Could a typo result in medical negligence?

Electronic medical records, or EMRs, were designed to save doctors time. But is clicking through various fields on a computer screen really faster than making a handwritten note?  

Notably, federal regulations require a doctor to enter their own data into an EMR. That requirement, in turn, may create additional administrative work and detract from a doctor’s time that could otherwise be spent with patients. According to one article, some physicians may be getting around this obstacle by taking shortcuts, perhaps by duplicating data, entering data in an untimely manner, or perhaps making incomplete entries.

Could the copying and pasting of data with a mouse click result in medical negligence? Anyone who has used a computer knows that typos seem almost inevitable without a spell checker. Depending on the EMR platform set up by a particular vendor, some physicians may find that electronic data entry creates more trouble than the old fashioned alternative of handwritten patient records.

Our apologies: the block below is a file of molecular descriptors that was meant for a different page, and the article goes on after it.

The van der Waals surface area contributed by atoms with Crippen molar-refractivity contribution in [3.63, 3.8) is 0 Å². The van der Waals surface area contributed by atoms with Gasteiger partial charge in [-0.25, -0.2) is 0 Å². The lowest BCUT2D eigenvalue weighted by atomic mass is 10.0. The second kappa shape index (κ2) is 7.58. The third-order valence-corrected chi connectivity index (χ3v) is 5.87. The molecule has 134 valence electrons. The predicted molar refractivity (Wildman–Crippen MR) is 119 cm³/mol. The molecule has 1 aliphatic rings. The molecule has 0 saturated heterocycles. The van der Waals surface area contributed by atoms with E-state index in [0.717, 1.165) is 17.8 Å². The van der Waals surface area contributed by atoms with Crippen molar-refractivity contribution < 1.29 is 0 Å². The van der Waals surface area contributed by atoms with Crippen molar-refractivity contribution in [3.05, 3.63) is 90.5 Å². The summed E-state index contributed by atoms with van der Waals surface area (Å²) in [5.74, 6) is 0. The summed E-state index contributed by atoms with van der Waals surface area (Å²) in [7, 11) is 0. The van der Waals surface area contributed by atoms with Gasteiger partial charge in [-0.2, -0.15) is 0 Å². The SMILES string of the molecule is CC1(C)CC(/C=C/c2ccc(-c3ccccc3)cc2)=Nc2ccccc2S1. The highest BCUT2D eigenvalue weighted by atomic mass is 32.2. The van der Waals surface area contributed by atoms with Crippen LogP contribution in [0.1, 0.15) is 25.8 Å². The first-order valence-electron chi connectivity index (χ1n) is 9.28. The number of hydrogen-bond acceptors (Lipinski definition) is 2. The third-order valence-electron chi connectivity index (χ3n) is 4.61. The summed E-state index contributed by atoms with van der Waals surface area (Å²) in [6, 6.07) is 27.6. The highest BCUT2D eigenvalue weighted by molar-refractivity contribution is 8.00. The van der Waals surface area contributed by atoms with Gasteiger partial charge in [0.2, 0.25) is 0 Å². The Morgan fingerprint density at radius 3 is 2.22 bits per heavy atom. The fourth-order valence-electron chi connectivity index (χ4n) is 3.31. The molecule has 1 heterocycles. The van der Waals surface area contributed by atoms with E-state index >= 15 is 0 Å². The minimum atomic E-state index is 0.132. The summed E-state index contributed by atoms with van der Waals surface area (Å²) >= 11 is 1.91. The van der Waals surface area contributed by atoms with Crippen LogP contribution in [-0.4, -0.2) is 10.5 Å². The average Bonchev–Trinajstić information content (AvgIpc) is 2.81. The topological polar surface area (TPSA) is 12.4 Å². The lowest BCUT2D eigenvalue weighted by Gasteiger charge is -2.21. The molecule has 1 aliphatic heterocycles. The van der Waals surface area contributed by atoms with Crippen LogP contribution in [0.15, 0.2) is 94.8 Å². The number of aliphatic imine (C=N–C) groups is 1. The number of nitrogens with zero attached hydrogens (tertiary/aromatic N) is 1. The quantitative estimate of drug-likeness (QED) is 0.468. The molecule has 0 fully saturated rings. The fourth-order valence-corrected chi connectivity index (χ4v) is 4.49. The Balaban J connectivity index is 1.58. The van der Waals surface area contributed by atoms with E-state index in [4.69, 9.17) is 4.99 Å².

Unfortunately, there’s a real life example of an injury allegedly caused by an EMR. The patient had a kidney stone, as well as a possible kidney infection from elevated creatinine levels. His attending physicians apparently did not notice the kidney stone entry in his EMR and prescribed an antibiotic that is safe for several forms of kidney infection, but not for patients with a kidney stone. When the patient sued for medical malpractice, the court observed that there was numerous data repeated in the 3,000 pages of the patient’s EMR. Consequently, the court ruled that the physicians could not use the EMR as evidence that they had properly cared for the patient. 

Our law firm focuses on various forms of personal injury lawsuits caused by the negligence of others, including medical malpractice. Check out our firm’s website to learn more about the types of evidence that can be persuasive in this type of litigation. 

Source: Computer World, “Lawyers smell blood in electronic medical records,” Lucas Mearian, April 13, 2015